It is an admirable insight on hard-to-read Jean Moreau, especially from an outsider which was not involved in the worst of the Ravens and the Nest and the Moriyama. Jeremy is surprised, for the all five seconds it takes him to realize Nicky was so close to Kevin and that he truly has no secrets with his husband.
Nothing of what Erik said was a question, but he still feels the gentle prodding in the tone, in the way his eyes trail after the other two men.
Jeremy bites his lips, but the words fall out all the same. “He wasn’t allowed to speak it for years. The habit is hard to break, still.”
Erik doesn’t dismiss it as childish or dumb. Rather, he frowns. “It’s dehumanizing,” he says, not picking his words, just as blunt as honesty can be. “To take his culture from him must have been awful. I get why Nicky is so pushy, now.”
Jeremy blinks. He looks back ahead, and sure enough Nicky is cooing at Jean’s pronunciation, already steering him toward the next sign and the next paragraph. The gesture is so exuberant and silly and cheery, so overwhelmingly Nicky that Jeremy hasn’t bothered finding a deeper meaning to it until now.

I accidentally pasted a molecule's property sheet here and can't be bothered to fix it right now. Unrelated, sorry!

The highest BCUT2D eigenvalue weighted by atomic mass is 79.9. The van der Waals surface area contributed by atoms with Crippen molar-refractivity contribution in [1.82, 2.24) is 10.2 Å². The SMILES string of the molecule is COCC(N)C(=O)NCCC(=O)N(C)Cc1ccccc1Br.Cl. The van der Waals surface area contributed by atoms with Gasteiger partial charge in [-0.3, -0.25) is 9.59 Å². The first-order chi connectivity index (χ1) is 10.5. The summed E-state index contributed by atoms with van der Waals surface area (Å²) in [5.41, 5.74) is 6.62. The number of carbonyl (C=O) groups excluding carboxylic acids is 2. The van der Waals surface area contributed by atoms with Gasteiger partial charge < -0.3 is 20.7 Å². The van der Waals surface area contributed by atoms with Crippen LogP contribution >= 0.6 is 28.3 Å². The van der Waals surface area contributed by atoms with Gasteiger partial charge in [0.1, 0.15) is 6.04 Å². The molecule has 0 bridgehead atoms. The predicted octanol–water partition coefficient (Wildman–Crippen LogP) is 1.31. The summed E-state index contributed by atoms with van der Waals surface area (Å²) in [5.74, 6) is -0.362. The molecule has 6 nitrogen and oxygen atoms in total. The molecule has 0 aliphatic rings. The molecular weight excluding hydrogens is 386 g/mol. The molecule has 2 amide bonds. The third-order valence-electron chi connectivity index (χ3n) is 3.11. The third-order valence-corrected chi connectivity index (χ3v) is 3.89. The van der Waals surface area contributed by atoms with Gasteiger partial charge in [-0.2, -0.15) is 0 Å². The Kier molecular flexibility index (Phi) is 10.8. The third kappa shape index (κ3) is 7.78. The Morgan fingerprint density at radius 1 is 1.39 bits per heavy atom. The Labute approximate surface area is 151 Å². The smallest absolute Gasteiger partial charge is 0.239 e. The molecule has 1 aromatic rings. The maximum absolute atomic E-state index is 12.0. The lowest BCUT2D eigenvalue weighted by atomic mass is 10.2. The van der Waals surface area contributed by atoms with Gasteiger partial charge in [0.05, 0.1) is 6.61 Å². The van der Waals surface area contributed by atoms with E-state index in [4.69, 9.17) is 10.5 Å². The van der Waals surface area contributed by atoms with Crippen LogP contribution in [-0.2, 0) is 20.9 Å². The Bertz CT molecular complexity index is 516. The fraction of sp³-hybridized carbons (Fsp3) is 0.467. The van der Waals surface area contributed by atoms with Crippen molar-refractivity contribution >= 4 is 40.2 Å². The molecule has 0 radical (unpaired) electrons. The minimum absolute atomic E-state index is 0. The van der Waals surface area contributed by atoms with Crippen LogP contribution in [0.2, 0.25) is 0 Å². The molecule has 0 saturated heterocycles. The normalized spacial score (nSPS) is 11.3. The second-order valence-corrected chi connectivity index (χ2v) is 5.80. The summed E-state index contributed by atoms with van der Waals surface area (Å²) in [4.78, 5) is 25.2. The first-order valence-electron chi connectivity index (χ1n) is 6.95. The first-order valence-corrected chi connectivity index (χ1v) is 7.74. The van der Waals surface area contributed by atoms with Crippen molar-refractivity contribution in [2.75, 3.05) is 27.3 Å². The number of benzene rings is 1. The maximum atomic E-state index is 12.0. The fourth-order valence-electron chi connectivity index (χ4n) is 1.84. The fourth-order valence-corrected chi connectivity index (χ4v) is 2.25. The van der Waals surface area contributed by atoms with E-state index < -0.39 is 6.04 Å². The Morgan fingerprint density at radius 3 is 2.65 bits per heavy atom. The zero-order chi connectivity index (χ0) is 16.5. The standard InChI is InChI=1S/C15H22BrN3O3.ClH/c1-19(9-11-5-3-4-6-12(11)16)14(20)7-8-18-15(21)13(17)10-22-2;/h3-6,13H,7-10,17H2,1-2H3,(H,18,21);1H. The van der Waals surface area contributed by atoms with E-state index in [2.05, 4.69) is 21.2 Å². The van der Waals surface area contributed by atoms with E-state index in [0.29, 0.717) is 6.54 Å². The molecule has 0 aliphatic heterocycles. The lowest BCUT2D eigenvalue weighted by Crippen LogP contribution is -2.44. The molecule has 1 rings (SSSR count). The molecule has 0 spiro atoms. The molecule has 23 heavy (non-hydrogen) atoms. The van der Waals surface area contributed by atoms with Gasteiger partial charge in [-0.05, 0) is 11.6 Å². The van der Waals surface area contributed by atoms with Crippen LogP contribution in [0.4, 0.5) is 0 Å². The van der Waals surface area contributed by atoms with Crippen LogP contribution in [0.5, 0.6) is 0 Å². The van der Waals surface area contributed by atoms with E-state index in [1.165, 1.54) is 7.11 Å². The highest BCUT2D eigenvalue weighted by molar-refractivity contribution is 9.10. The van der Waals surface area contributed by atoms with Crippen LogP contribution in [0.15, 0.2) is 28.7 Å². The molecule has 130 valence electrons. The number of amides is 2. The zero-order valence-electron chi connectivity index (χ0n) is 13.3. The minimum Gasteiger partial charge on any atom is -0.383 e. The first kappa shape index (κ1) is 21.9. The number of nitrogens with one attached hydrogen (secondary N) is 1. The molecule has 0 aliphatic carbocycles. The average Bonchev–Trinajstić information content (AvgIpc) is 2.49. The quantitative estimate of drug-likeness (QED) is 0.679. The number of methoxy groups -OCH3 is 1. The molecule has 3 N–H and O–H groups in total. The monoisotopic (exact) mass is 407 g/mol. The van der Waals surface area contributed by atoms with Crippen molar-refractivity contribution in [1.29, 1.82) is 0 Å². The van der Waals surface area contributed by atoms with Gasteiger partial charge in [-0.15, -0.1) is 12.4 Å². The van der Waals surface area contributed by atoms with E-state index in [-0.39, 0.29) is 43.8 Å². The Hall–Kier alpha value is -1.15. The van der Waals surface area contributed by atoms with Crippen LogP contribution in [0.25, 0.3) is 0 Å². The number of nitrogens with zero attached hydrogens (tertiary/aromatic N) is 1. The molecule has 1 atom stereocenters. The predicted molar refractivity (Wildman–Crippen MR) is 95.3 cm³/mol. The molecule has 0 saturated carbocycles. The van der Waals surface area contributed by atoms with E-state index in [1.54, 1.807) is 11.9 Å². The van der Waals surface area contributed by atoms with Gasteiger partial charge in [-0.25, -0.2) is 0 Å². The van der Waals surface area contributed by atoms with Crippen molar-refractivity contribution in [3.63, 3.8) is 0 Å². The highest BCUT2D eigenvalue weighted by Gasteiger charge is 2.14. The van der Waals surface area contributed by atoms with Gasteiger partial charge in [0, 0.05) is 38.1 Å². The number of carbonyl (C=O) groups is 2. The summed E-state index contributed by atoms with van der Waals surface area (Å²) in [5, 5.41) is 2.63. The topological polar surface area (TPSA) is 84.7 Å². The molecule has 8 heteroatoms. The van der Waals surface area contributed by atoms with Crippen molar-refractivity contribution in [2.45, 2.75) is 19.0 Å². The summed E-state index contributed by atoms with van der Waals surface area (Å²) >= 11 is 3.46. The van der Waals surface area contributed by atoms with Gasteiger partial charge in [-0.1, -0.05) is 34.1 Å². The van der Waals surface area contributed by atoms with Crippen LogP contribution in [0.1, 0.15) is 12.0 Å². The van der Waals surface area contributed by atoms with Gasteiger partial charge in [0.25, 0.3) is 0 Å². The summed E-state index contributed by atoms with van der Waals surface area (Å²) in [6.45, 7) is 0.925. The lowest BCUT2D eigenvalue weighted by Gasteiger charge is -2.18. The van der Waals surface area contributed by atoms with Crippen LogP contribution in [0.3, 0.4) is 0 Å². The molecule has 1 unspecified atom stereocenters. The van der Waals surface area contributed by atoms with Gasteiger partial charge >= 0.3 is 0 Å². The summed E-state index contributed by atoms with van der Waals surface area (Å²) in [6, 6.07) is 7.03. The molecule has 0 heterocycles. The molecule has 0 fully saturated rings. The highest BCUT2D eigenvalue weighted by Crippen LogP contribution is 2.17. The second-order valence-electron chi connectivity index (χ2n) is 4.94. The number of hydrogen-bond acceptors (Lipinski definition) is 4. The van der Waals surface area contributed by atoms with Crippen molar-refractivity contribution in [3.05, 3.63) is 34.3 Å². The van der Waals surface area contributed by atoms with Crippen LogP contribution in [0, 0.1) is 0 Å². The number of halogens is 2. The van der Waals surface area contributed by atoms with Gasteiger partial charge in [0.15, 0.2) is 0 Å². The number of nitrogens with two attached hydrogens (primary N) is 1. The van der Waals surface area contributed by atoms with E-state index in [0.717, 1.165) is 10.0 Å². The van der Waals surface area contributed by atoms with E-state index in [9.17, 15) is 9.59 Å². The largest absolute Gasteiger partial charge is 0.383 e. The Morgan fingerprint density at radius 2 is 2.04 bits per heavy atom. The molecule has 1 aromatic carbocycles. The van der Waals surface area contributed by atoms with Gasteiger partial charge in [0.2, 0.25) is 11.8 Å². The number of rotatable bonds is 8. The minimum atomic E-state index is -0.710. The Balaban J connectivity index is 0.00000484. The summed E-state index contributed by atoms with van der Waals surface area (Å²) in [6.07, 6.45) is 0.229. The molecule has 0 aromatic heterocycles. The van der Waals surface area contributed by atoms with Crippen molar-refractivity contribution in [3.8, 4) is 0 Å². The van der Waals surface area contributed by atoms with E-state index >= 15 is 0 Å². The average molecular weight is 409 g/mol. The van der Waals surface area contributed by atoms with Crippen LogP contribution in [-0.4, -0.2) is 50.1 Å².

With Erik’s words still ringing in his ears, it’s easy to shift the prospective from whim to subtle act of kindness.
He wonders if Kevin had needed those too, after Riko.
Plaque after plaque, Jean’s voice comes smoother and more relaxed, curling around the French vowels like a sleepy cat jumping on the lines.
Jeremy says, “Oh,” because he doesn’t know what else to add.
Erik, luckily, doesn’t ask for it. “Nicky knows something about that,” he explains simply, voice much lower now. “His parents sent him to one of those camps that promised to have him fixed.” Jeremy stares, uncomprehending. “To make him straight.”
The horror creeps in immediately. All the queer people know some about the reparative therapies; whether through experience or from the strict warnings of fellow people in the community. There had been an older woman at the center he went to when he realized he wasn’t straight, back when he was twelve and he’d tremulously asked about whether it was true or not that there was a cure. Those things would crush you, they’d break you, and they never work, kiddo. Her eyes had been dark and sunk, as she spoke of only the barest surface of the issue.
Again, he has no words to offer. What can he say, I’m sorry they tried to make your husband hate himself? I’m sorry that they probably managed for some time.